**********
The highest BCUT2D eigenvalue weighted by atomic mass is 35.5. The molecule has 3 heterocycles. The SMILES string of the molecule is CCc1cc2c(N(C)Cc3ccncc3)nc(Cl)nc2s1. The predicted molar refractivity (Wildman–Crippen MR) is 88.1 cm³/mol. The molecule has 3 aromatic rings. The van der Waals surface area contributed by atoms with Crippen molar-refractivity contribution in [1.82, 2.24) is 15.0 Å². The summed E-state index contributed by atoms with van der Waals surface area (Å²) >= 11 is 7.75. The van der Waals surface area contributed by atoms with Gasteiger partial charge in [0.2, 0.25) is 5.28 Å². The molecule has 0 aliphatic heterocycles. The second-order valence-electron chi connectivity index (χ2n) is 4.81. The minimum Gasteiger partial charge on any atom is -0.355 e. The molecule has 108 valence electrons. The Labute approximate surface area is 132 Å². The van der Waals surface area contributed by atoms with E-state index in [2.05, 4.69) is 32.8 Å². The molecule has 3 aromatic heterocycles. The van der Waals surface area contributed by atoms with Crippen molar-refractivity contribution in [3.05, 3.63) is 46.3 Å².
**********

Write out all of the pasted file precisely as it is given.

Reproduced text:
The highest BCUT2D eigenvalue weighted by atomic mass is 35.5. The molecule has 3 heterocycles. The SMILES string of the molecule is CCc1cc2c(N(C)Cc3ccncc3)nc(Cl)nc2s1. The predicted molar refractivity (Wildman–Crippen MR) is 88.1 cm³/mol. The molecule has 3 aromatic rings. The van der Waals surface area contributed by atoms with Crippen molar-refractivity contribution in [1.82, 2.24) is 15.0 Å². The summed E-state index contributed by atoms with van der Waals surface area (Å²) >= 11 is 7.75. The van der Waals surface area contributed by atoms with Gasteiger partial charge in [0.2, 0.25) is 5.28 Å². The molecule has 0 aliphatic heterocycles. The second-order valence-electron chi connectivity index (χ2n) is 4.81. The minimum Gasteiger partial charge on any atom is -0.355 e. The molecule has 108 valence electrons. The Labute approximate surface area is 132 Å². The van der Waals surface area contributed by atoms with E-state index in [2.05, 4.69) is 32.8 Å². The molecule has 3 aromatic heterocycles. The van der Waals surface area contributed by atoms with Crippen molar-refractivity contribution in [3.05, 3.63) is 46.3 Å².